Any exuberant chest-puffing typically associated with rap or hip-hop is completely non-existent on this record. These are lyrics and words of a conscious young male finding his way through life; he’s got nothing to hide, and he’s got nothing to prove.

As a way of rounding off a deeply personal record, Will saved A Lonely Moment / House on the Hill for last. Employing one more superbly crafted audio sample, the track opens with sounds of seagulls, and a recording of our writer’s late father bantering with him as a toddler, perfectly evoking an atmosphere of longing and heartbreak. With the track divided into two acts, Will again recalls his past and struggles in moody and mournful tones for the former half. For the latter, keyboards shift down several gears into long, drawn-out chords, as Will’s mother recites a poem, presumably self-penned. Interestingly, she addresses her son in both first, second and third person, acknowledging his strengths, offering loving words of encouragement.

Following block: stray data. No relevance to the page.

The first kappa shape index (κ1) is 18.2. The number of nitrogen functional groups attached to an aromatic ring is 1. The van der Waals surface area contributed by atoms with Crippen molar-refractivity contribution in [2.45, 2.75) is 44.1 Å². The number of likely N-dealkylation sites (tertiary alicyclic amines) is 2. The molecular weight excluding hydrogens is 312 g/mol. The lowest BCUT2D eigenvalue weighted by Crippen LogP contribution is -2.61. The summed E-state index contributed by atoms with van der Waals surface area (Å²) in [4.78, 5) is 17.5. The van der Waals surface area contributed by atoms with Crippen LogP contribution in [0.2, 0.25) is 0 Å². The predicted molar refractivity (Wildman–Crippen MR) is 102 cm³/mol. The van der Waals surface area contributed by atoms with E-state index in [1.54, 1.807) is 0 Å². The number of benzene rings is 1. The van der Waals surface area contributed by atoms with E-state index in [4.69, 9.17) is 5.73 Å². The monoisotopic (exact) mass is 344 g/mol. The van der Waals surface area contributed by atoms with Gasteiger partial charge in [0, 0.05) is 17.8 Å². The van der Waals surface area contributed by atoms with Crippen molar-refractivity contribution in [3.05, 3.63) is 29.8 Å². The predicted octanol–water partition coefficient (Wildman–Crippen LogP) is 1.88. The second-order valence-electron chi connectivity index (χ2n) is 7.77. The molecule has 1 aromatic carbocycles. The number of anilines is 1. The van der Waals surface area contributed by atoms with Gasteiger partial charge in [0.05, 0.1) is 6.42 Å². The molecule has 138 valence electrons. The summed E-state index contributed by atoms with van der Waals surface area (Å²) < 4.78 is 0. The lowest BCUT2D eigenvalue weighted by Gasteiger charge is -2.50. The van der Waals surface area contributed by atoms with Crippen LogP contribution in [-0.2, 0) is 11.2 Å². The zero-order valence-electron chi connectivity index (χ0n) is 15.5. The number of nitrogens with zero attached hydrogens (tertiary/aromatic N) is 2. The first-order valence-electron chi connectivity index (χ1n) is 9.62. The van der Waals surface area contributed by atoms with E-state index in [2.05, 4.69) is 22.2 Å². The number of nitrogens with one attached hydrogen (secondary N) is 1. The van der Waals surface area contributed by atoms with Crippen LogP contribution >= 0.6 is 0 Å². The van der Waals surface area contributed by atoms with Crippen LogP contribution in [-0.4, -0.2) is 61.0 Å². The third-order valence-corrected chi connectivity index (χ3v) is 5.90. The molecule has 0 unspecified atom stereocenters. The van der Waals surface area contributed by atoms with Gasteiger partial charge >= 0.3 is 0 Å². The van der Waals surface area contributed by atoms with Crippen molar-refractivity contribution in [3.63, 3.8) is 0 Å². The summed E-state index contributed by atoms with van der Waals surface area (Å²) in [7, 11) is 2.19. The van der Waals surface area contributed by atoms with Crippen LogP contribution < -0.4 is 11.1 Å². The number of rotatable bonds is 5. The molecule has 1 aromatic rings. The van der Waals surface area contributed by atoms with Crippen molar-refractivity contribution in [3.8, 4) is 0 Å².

This is some powerful stuff; I admit, my eyes got more misty-eyed at this part with every repeat listen of the album.

Finally, and fittingly, given the name of the record, everything concludes with a deep exhale.

I’m glad this album landed in my tray of reviews; Don't Forget to Breathe is by far and away the most heartfelt and personal Kiwi hip-hop record I’ve ever heard, and I challenge anyone to find a more moving listening experience to have come out of Aotearoa in recent years.

Listen to Will McClean's Don't Forget to Breathe on Soundcloud, Spotify, Apple Music, or purchase it from Bandcamp.


About Will McClean

Will McClean is a Hip-Hop artist from Wellington, New Zealand.

Will McClean’s insightful lyricism is mellow but hard hitting; taking time to say what matters; and by taking a look through his discography you’ll find a blend of vulnerable raps with uplifting aspirations, set against smooth sample-based instrumentals; mixed in with the occasional heavier hip-hop track.

“Insightful lyricism and electric live performances.” - Sniffers.

Visit the muzic.net.nz Profile for Will McClean


Don't Forget To Breathe
Year: 2023
Type: Album
Live At The Surgery
Year: 2021
Type: EP
Can't Sleep, I'm Dreaming
Year: 2020
Type: Album
The Calm Before The Now
Year: 2020
Type: EP